The odds are looking increasingly poor that Arizona and other Western states will meet a March 4 federal deadline for wrapping up Colorado River drought plans. That’s not just because of the ongoing conflict over a now-shelved water rights bill for Eastern Arizona that prompted a threat from the Gila River Indian Community to bolt this state’s drought plan. It’s also not just because of a Southern California irrigation district’s efforts to secure $200 million in U.S. funds to shore up the dying Salton Sea. Without that money, the Imperial Irrigation District — which holds more Colorado River rights than anyone else — says it won’t sign onto the drought plan that is supposed to cover all seven river basin states.
Earlier this week, the Star interviewed longtime Arizona Sierra Club leader Sandy Bahr on her view that the proposed Colorado River drought contingency plan legislation for Arizona is a pathway to unsustainable growth, not a bridge to a sustainable Colorado River future. Today, Kevin Moran, leader of an Arizona environmental coalition backing the drought plan, responds to Bahr, and answers questions about the coalition’s support.
For years, advocates for a drought-contingency plan for the Colorado River have said it’s all that stands between us and catastrophe for Lake Mead. They say the plan, by limiting our take from the lake for the Central Arizona Project for the next seven years, will prevent or at least delay the time that the lake drops so low it will be impossible to get virtually any water out of it.
Four key issues remain unsettled as negotiators for a Colorado River drought-adaptation plan wrap up discussions and prepare to send a complex package of water-saving proposals to the Arizona Legislature. Farmers, developers and officials of the $4 billion Central Arizona Project said Tuesday they still aren’t satisfied with various provisions in a proposed drought contingency plan aimed at propping up imperiled Lake Mead. Because of that, negotiations over details will probably have to continue even when the Legislature starts debating the plan next week.
Tucson’s drinking water supply — carries nearly 20 percent less water than in 2000. Bark beetles are chomping away at our forests and killing off ponderosa pines. Wildfires are rapidly growing in intensity. These problems have been linked to a drought that has stretched 19 years with no respite. Now, a team of researchers concludes that the ongoing drought across the western U.S. rivals most past “megadroughts” dating as far back as 800 A.D. — and that this region is currently in a megadrought.
For the first time in well over a year, a clear path exists for completion of Arizona’s share of a three-state drought plan for the Colorado River. The plan would step up already-approved requirements for cuts in water deliveries to Arizona, Nevada and eventually California as Lake Mead drops below certain key levels. While many hurdles and potential disputes remain, water officials said last week they’re ready to work together and hold public meetings to solicit comments on the plan from various water users and other interest groups. The first such meeting will be held July 26 in the Phoenix area.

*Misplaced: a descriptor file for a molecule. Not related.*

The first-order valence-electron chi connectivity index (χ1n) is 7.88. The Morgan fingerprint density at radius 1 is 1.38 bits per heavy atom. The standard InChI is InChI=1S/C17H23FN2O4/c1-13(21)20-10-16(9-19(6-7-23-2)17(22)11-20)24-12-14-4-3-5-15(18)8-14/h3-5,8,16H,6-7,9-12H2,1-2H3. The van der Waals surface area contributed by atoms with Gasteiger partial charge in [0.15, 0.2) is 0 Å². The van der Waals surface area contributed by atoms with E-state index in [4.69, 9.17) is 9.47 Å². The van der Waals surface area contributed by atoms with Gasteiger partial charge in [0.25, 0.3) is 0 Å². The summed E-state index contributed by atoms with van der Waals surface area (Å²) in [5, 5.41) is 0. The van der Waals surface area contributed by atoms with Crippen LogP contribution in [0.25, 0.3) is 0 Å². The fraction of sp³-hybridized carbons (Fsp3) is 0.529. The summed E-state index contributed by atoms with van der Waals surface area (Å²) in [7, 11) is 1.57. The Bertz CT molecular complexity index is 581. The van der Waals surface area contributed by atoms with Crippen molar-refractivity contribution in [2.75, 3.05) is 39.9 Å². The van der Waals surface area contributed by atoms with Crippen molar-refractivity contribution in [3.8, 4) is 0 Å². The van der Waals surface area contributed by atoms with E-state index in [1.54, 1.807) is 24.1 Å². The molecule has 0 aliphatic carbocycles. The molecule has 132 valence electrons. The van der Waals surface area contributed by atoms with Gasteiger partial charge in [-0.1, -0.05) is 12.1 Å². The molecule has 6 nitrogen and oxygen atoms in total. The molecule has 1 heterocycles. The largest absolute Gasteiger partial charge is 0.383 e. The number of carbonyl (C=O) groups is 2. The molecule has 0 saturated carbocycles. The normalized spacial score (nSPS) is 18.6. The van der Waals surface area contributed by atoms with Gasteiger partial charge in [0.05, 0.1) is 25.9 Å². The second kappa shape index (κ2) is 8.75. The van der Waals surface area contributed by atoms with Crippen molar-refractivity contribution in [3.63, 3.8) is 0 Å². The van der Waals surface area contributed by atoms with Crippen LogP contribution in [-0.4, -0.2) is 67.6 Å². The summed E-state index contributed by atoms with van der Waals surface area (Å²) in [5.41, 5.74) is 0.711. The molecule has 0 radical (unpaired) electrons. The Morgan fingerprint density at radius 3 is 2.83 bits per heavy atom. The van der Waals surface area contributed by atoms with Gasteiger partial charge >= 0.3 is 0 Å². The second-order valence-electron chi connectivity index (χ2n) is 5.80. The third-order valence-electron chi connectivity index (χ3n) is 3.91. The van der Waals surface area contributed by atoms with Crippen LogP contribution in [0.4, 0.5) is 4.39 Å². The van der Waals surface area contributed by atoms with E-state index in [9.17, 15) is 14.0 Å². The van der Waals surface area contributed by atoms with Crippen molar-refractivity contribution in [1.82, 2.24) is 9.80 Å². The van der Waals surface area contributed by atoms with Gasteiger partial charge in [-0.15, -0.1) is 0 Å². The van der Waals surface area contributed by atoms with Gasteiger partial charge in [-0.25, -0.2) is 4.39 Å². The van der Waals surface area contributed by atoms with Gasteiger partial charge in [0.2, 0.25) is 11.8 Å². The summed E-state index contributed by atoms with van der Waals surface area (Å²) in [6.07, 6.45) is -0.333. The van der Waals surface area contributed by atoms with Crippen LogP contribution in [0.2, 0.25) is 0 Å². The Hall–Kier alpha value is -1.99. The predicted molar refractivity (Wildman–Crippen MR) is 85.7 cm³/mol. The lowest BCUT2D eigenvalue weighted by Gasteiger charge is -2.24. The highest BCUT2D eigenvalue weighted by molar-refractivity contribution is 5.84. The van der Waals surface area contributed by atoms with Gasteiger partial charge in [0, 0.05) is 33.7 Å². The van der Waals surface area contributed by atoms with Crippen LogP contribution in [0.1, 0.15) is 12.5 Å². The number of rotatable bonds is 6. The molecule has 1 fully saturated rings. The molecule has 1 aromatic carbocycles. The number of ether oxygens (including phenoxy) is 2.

Earlier in May, Brenda Burman, the Commissioner of the Bureau of Reclamation within the Department of the Interior, urged water managers in the Colorado River Basin to adopt Drought Contingency Plans (DCPs) in light of the very dry year we have experienced in 2018, and some new projections, which paint a discouraging future for the Colorado River Basin.
A bruising battle between the Central Arizona Project and many states and water users has revitalized the push for a stillborn plan to prepare for more drought on the Colorado River. The original dustup was over whether the CAP was seeking to “game the system” of reservoir operations at lakes Mead and Powell to benefit itself at the expense of the river’s Upper Basin states: Utah, Colorado, New Mexico and Wyoming. That’s prompted new talks to try to also resolve longstanding differences with another of CAP’s adversaries, the Arizona Department of Water Resources.
A bruising battle between the Central Arizona Project and many states and water users has revitalized the push for a stillborn plan to prepare for more drought on the Colorado River. The original dust-up was over whether the CAP was seeking to “game the system” of reservoir operations at lakes Mead and Powell to benefit itself at the expense of the river’s Upper Basin states: Utah, Colorado, New Mexico and Wyoming.
Longer-range outlooks for Lake Mead and the Central Arizona Project are increasingly grim due to this year’s bad runoff, the U.S. Bureau of Reclamation said Wednesday. The result is that the bureau is pushing hard for states in both the Upper and Lower Basins of the Colorado River to reach agreement this year on drought planning to ease the pain of future shortages, after negotiations have so far failed.